|Self-Portrait at the Age of Twenty-Eight (1500, oil-on-wood painting)|
One of the most well-revered artists of the German Renaissance, Albrecht Dürer was a printmaker and painter born in Nuremberg (then part of the Holy Roman Empire) in May of 1471. Due to his father’s background in printing and publishing, Dürer was exposed to a variety of woodcut and printmaking materials since his youth and even produced his first drawn self-portrait at the age of the 13 in 1484. However, Dürer's influence spread well beyond his younger brother and established painter, Hans: Dürer became one of the most influential artists of the Northern Renaissance, an artistic and ideological movement in the European Alps following the spread of influence from the Italian Renaissance outwards from Italy.
He initially rose to fame due to his incredibly well-detailed wood engravings and altarpieces, many of which have been reproduced through the preservation of his woodcuts. However, his talents in oil painting have also been well documented and his usage of lowlight and highlight as well as usage of color have created parallels between his work and that of Raphael, Titian, and a number of other Italian artists of the High Renaissance.
|Knight, Death, and the Devil (1519, engraving on wood)|
|Adoration of the Magi (1519, oil on wood painting)|
As shown in one of his most popular oil paintings The Adoration of the Magi, Dürer introduced many of the stylistic techniques and motifs later adopted by a number of Netherlandish artists in the High Renaissance. In both his usage of color and depiction of village life, the influence of Dürer's work can be clearly seen in later works from some of the brightest and talented artists in the Northern European Renaissance after his death in 1528, notably Pieter Brueghel the Elder's most well-known pieces, Netherlandish Proverbs. However, the notably more austere and spiritual tones in Dürer's work as compared to Brueghel's work can be rooted back to the Lutheran Reformation that influenced much of the work from German artists like Dürer at the time.
|Netherlandish Proverbs (Pieter Brueghel the Elder, 1559, oil on wood painting)|
Dürer's Study Drawings and Sketches
|Unnamed (1494, drawing)|
Although it may be hard to distinguish between Dürer's sketch-work and wood engravings, this indistinguishability is only a testament to his unmatched skill with both pen and chisels. As many of his works (both paintings and engravings) were oftentimes commissions for altarpieces or solo-standing work, Dürer produced a number of study drawings, many of which are preserved to this day. His ability to depict the human form in such a dynamic, three-dimensional, and true-to-life way has cemented his status with the most accomplished Renaissance sketch artists such as Da Vinci and Michelangelo and their preliminary pencil and pen sketch-work.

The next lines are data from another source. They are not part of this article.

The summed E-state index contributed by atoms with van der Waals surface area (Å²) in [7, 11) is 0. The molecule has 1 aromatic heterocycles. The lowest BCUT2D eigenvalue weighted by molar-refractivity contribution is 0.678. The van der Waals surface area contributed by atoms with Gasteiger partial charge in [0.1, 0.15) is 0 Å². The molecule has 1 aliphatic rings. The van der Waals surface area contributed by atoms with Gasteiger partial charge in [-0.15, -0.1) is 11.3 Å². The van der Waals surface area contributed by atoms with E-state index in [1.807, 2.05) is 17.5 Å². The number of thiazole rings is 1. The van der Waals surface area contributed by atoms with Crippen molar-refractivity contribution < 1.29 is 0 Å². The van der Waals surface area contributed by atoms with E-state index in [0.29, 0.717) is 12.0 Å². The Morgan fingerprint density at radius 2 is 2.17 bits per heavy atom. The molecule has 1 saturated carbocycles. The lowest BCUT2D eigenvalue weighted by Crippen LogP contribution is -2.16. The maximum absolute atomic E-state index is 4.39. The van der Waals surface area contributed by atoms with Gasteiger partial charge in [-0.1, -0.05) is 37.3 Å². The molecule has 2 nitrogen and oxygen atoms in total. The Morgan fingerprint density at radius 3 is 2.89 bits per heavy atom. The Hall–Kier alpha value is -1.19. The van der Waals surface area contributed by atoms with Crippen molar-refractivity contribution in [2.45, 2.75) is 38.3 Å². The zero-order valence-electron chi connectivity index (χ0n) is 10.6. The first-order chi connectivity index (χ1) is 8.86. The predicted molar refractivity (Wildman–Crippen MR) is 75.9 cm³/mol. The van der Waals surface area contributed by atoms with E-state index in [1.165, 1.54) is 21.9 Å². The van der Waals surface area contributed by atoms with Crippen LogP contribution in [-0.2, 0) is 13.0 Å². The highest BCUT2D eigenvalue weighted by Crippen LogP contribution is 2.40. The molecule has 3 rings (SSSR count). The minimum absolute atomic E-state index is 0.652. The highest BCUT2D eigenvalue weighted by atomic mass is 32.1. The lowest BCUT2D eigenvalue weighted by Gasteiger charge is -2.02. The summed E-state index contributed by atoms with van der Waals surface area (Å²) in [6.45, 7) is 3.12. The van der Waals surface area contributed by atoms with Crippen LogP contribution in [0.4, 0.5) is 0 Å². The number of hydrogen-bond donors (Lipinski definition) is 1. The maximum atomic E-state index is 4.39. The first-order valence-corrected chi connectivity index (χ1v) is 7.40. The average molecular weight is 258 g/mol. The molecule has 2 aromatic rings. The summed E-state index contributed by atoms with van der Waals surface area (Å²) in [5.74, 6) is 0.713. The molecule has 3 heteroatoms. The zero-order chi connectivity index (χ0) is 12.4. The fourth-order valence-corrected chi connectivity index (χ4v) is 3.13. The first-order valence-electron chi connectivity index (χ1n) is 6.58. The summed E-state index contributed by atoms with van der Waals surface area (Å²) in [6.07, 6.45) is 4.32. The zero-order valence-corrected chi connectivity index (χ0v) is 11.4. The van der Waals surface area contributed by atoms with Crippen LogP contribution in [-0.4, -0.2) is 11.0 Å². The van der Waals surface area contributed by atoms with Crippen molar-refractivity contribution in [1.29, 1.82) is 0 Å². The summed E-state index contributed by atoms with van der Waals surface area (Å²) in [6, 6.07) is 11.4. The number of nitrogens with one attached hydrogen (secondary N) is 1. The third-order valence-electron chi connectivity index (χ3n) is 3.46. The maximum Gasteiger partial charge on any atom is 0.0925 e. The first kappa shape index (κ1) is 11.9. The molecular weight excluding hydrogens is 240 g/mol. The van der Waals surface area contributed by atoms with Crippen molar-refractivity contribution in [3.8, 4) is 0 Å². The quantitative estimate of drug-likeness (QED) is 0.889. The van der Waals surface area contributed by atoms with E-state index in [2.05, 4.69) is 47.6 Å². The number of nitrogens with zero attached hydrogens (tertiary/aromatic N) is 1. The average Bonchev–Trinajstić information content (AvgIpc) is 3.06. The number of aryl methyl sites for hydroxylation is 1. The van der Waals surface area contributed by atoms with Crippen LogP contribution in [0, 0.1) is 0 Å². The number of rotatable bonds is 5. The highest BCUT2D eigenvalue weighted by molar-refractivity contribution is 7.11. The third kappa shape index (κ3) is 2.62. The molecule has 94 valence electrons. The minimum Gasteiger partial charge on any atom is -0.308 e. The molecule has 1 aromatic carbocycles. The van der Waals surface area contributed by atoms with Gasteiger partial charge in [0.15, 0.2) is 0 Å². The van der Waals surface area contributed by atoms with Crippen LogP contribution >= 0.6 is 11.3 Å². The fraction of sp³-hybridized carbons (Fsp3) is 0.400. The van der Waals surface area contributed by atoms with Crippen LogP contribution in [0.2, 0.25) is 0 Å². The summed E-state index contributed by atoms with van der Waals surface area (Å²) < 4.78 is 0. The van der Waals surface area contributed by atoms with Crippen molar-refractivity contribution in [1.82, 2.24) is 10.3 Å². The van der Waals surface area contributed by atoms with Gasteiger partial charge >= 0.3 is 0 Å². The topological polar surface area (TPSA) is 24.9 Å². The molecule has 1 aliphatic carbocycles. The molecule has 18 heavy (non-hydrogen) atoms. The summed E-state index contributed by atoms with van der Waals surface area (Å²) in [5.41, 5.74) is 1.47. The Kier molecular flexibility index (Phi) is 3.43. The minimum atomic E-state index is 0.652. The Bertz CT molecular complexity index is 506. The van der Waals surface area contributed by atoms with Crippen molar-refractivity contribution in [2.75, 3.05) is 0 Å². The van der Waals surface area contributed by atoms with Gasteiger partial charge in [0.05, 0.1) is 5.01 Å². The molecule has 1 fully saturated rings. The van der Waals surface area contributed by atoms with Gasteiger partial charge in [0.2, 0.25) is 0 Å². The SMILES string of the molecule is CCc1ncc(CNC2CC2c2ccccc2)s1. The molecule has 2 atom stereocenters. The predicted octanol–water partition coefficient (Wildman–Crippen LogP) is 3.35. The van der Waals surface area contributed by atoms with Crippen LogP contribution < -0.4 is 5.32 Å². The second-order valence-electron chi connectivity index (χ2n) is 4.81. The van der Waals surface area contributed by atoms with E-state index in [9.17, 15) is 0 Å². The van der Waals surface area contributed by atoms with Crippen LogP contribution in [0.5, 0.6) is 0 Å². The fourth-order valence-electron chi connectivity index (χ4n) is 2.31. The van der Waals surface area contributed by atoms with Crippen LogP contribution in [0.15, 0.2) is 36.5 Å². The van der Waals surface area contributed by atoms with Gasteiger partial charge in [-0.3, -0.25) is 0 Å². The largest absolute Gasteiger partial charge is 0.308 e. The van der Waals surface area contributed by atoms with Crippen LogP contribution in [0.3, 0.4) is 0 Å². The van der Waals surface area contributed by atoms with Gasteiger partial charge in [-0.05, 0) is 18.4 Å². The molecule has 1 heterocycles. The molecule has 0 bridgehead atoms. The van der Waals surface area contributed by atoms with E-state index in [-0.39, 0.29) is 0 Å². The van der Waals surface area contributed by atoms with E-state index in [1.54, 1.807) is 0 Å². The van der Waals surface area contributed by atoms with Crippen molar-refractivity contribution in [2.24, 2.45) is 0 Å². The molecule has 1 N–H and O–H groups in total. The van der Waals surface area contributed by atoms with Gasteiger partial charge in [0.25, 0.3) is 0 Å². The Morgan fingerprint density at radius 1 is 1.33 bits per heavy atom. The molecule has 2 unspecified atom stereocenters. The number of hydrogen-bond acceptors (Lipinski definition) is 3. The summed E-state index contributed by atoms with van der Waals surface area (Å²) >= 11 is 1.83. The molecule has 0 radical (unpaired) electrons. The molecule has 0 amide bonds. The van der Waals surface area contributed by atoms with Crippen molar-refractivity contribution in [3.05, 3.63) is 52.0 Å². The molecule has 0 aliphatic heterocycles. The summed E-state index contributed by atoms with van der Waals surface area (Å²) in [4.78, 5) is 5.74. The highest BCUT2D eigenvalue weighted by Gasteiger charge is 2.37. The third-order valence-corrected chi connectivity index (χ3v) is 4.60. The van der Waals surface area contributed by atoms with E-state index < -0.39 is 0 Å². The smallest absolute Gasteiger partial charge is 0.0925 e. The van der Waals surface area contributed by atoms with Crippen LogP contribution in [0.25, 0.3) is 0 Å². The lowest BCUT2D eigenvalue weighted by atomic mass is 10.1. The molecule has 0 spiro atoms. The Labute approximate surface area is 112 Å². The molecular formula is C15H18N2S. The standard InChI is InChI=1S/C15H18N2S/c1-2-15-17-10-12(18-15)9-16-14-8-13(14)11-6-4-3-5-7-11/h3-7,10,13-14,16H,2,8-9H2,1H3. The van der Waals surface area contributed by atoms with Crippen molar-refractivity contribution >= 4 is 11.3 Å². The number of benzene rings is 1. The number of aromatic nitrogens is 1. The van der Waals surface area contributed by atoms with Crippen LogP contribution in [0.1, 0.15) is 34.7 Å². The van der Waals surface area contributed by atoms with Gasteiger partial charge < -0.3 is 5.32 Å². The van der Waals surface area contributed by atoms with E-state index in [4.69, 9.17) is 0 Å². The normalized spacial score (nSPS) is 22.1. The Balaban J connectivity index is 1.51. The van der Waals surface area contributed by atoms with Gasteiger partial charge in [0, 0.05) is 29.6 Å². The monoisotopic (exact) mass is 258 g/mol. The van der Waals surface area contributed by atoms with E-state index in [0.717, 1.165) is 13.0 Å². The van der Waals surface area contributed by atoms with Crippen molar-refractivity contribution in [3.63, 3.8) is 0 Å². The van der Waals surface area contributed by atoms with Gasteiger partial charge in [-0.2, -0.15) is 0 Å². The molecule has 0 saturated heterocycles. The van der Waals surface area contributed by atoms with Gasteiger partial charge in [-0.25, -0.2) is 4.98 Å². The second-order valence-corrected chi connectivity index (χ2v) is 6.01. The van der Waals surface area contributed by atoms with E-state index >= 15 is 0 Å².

|Mass of Cardinal Albrecht at Brandenburg in the Abbey Church Hall (1523, drawing)|
In Dürer's drawing shown above, his incredible use of empirical perspective and shading using only a pen on paper highlights the high-degree of detail and a well-formed artistic foundation needed in preparation for producing engravings and altarpieces. As mentioned previously, although Dürer had worked in a different medium than Michelangelo in terms of producing final pieces, it seems as though they both share incredible talent and focus on anatomical accuracy and depiction of highlights and lowlights of the human form in their sketches.
|Study of Hands (1507, drawing)|
Although I am much better acquainted with Italian Renaissance artists due to my limited art history background, I chose to explore Dürer's work in order to learn more about the oftentimes overlooked Northern European Renaissance artists as well as his status as a pioneer in European printmaking. Although I've seen his prints and wood engravings before, I had never seen any of his preliminary drawings and sketches and was incredibly surprised at the level of detail and three-dimensionality of his drawings (particularly in Study of Hands, above) that I had previously only seen done in many of Da Vinci's drawings. Although there's no dearth of accomplished and brilliant Renaissance artists hailing from Italy, I would encourage anyone even remotely interested in High Renaissance art to explore art from German and Netherlandish artists, many of which share the same talent yet refreshingly different styles to their Italian peers.
Pioch, Nicholas. “La Renaissance: Germany.” WebMuseum Paris, 14 Oct. 2002, www.ibiblio.org/wm/paint/glo/renaissance/de.html.
“Albrecht Durer THE COMPLETE WORKS.” Albrecht Durer, www.albrecht-durer.org/.
Cotter, Holland. “The Renaissance Followed Him North ‘Albrecht Dürer: Master Drawings, Watercolors, and Prints,’ at the National Gallery.” The New York Times, 21 Mar. 2013, www.nytimes.com/2013/03/22/arts/design/albrecht-durer-master-drawings-watercolors-and-prints-at-the-national-gallery.html.
Wisse, Jacob. “Albrecht Dürer (1471–1528).” The Met, Oct. 2002, www.metmuseum.org/toah/hd/durr/hd_durr.htm.